Hundreds more McDonald’s, Potbelly workers set to strike Thursday

SHARE Hundreds more McDonald’s, Potbelly workers set to strike Thursday

Less than a month after 400 low-wage employees walked out of 60 Chicago-area retailers and fast-food establishments, workers will again strike Thursday at McDonald’s, Potbelly and 18 other national companies.

The protests will begin at 7 a.m. at the Rock & Roll McDonald’s in River North and continue with a larger rally at 3:30 p.m. at Federal Plaza, where organizers expect a crowd of more than 1,000 workers, clergy and allies. The strikes are part of a nationwide movement; fast-food and retail workers in 50 cities are also expected to strike. Thursday’s strikes will be the third iteration of the walkouts in Chicago.

Deivid Rojas, communications director for the Workers Organizing Committee of Chicago, says that a half-mile down the street from the Rock & Roll McDonald’s is another McDonald’s franchise that amended its employment rules in the wake of the last round of strikes. Now, Rojas alleges, workers no longer have the cost of food they burn on the job deducted from their paychecks. McDonald’s disputes the entirety of Rojas’s claim, saying that the company has never charged workers for burning food.

Such basic factual disagreements between employers and employees characterize much of the fallout from August’s strikes and underscore the chasmic divide between the parties. The Workers Organizing Committee of Chicago relies on anecdotal accounts of workers to track the results of strikes. Employers, for their part, are unwilling to admit that striking workers reflect the large-scale discontentment in their labor force that might make them reconsider their employment policies.

Labor organizers and movement members have claimed several small victories in the wake of the strikes that took place earlier this month, including a smattering of raises, an uptick in hours and changes in work environments. When contacted for comment, each corporation denied that they had made any concessions as a consequence of walkouts.

Krista Reese, 22, works at Nordstrom Rack in River North. She believes she received a $1.50 raise and promotion to coat specialist the night before the strikes three weeks ago in order to dissuade her from participating. “I’m definitely seen as a leader, going around, talking to people, asking them to meet with organizers. I’ve done other interviews, I’m on the front lines of the strike lines, so I know that they know that I’m a leader in the movement,” she says. “Nordstrom has been trying to buy us off instead of trying to punish us.”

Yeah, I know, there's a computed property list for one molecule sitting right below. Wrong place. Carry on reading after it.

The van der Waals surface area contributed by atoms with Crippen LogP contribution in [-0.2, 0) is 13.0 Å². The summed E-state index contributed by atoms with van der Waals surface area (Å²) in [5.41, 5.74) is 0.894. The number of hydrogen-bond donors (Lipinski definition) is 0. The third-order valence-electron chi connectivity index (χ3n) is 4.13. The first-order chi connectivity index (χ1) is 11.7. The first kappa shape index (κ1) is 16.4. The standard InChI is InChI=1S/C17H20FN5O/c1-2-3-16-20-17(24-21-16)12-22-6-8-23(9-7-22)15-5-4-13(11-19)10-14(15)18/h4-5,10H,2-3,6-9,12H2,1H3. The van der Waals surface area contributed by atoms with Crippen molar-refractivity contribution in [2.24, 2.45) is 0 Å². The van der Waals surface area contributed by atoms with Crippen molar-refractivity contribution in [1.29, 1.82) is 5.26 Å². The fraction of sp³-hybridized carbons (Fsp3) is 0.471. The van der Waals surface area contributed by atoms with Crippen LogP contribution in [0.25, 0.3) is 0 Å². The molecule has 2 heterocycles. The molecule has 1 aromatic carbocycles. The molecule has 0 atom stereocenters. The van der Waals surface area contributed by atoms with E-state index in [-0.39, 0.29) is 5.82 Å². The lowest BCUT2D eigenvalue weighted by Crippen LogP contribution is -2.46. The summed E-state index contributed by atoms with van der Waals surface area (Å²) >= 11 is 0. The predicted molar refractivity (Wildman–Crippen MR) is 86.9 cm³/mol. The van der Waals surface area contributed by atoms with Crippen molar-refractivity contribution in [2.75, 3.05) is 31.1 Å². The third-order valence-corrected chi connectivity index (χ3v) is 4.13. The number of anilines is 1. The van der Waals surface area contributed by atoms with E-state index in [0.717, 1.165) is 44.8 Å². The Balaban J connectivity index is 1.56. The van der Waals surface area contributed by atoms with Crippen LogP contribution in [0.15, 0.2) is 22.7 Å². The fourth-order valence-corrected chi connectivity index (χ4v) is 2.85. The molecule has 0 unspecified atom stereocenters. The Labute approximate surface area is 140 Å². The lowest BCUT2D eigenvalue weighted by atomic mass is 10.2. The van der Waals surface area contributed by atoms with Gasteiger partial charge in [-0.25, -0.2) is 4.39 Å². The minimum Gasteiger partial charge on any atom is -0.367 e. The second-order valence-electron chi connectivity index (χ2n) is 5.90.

Tara Darrow, a spokeswoman for the company, flatly disputes all elements of Reese’s story. “She was not given a raise, she was not given a promotion,” Darrow says. “We feel like we offer a pretty darn good wage,” she added, noting that employees like Reese start at $10.75 an hour.

When labor organizers claimed that employees at the Jason’s Deli on Lake and Dearborn received raises as a result of participating in the strikes, Jason’s Deli wrote back with a statement that the raises were merit-based. “These increases have nothing to do with the ongoing Fight for 15 demonstrations and are based solely on individual performance,” a spokeswoman wrote in an email.

And when an employee from Forever 21 claimed that she had received a long-sought increase in hours after striking, the corporate office attributed the extra work to increased footfall from the back-to-school rush.

What’s more certain is that participation in the Fight for 15, as the strikes are branded, appears to be increasing. “400 workers went on strike [in August], an increase from about 300 in April. They walked out of 60 establishments, double the number of the previous strike,” says Lorraine Chavez, outreach coordinator for the WOCC. A press release from her organization notes that there are 275,000 low-wage fast-food workers in the Chicago area.

When asked whether workers were growing impatient that they hadn’t yet seen widespread results, Chavez argued that plenty of progress had been made. “In less than a year, we’ve gone from nothing to a union with coordinated national strikes,” she says. “There’s no whiff of discouragement that I can discern about the speed of tangible benefits. [Workers] completely understand that they are in this for the long haul.”

“What they tell me is, ‘We are slowly dying out here,’” she added. “There is no light at the end of any tunnel with the exception of organizing.”

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